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About Chalky

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  • Gender
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  • Interests
    Cycling, Electronics, Boats, Land Rovers, History

Previous Fields

  • Occupation
    Roboticist / Research Engineer
  • Boat Name
    Lady Jacqueline
  • Boat Location
    Fenny Compton
  1. There's some 48V automotive equipment avaliable, but its mainly alternators, motors and inverters. It's been used for some stopstart / mild hybrid applications. The attraction is that it's below the 60V cut off for low voltage - 4 batteries in series are Ok, 5 is over the threshold when charging. This was going to be the big thing in automotive and re-appears every few years. Most systems are now either 12V DC or > 300V DC.
  2. There's an article in today's Coventry Telegraph about the Coventry Canal. Features videos and pictures.
  3. Get a proper bike shop to look at it and be guided by them. I spent an hour in theatre with a plastic surgeon, 2 days in hospital, a week off work and have 8 hours that I can't account for when the carbon forks failed on my road bike in November. Any frame failure can have dangerous consequences, I was lucky, some cyclists have ended up paralysed or worse. If the bike shop says scrap it and get a new one then do it - it could save you a free ride in an ambulance.
  4. There is one (petrol) engine that I've come across (about 18 years ago) that used a wasted spark ignition system and had to be cranked for a few seconds to purge the manifold and cylinders of fuel vapour before the ignition was turned on. If it wasn't purged the results were "spectacular".
  5. With modern electronic engine management the engine needs to spin at several hundred rpm to allow the crank sensor to correctly sync and work out where the crank is. Depending on the control method used it may be necessary to sync cam position as well. A diesel requires more torque to turn it over but most require a minimum speed to get them going.
  6. What would have been interesting as well would have been the battery voltage. Pulling +1000A will bring it down a lot - I've seen voltages as low as 3V when cranking a 4.6 litre V8 petrol engine at -40C (yes it did start!). The current profile and magnitude look about right. Big problem with Li-on batteries is that their performace is poor at low temperatures and they need to be warmed up to get the best from them (or cooled if too hot). Capacitive starting using a buck boost converter to charge them is a better option.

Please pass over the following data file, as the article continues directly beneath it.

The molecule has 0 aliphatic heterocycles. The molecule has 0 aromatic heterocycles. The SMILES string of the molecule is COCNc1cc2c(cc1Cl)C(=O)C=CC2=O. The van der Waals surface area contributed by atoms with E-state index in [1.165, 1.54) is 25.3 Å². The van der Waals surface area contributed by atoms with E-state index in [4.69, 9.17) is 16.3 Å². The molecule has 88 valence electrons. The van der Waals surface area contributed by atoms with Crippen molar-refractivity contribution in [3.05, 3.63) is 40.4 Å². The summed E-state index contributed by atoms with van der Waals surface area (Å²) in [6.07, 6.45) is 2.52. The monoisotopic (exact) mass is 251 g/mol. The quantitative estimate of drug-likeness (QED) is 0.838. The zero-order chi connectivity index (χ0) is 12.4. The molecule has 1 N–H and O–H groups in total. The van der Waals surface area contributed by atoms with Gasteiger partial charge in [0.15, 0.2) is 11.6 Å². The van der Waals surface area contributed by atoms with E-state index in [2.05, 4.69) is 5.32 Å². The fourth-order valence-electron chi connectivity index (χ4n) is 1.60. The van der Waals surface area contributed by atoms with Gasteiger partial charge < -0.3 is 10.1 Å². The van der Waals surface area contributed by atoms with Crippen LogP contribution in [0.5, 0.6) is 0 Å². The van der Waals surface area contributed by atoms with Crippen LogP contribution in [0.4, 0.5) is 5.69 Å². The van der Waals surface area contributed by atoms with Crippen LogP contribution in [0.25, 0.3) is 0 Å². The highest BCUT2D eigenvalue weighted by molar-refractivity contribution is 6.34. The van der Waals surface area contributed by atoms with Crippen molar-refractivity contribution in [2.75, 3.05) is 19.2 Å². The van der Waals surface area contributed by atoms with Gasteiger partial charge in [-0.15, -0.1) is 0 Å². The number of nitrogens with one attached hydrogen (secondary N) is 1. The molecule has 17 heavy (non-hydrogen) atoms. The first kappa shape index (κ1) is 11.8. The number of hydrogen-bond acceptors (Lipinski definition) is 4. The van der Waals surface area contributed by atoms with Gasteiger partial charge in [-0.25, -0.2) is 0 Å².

7. I got some from Midland Chandlers about 18 months ago. They're also used on a lot of classic sports cars to retain the hood
  8. Try the MG specialists. I usually use the MGB hive. They carry the parts for the petrol engine as stock. I bought the two sprockets, chain, tensioner, seal, gasket and lock tabs from them for my car.
  9. There are 2 cam timings for the MGB, the simplex and duplex being 4 degrees different. The effect is to move the power band by a few 100 rpm. Whether these are common with the diesel is something you'd have to investigate. if there is any commonality I would suspect that the crank sprocket may be common but the cam one would be different. The chain and tensioner will probably be common.
  10. The early 1.8 petrol engines ( 18G* ) used a duplex chain, the later ones (18V) used a simplex one. The tensioners are hydraulically operated. Petrol replacement kits include the correct tensioner and chain. You'll need a new gasket for the cover and ideally you'll change the crankshaft seal at the same time. There's been some discussion on the classic forums about the quality of the tensioners. A Google search will give you the info. On my 18V (late petrol) there is a spacer shim between the tensioner and block.
  11. If you do the calculations properly you factor in the heat rise in the cable bundle at max current before the fuse blows as well as volt drop.
  12. Even worse is the semiconductor makers doing die shrinks to increase their yields. They sell it as making the devices faster and cheaper - what they don't realise/care is that it wrecks all of the emc/rfi work and the whole lot needs re-validating. Lots of pain & grief.
  13. Fully agree. I've had to authorise life time buys of semiconductors for cars that have just been launched and the silicon vendor has decided to pull the plug on the technology. This is going to be one of the big negatives for electric cars - 10 years down the line one of the IGBTs (big power transistor) or a small obscure device fails and the car's scrap. They're not like the older systems where you can buy brand new parts for your Model T or MGB because any machine shop can make tham.
  14. Less than 4ma will kill you if you make contact in the wrong place.
  15. We had 10ma in the electronics labs at Lucas York Road. Whilst they were safer than the 30ma devices they were a pain in the proverbial since they kept false tripping. It's due to the false tripping that 30ma is widely used.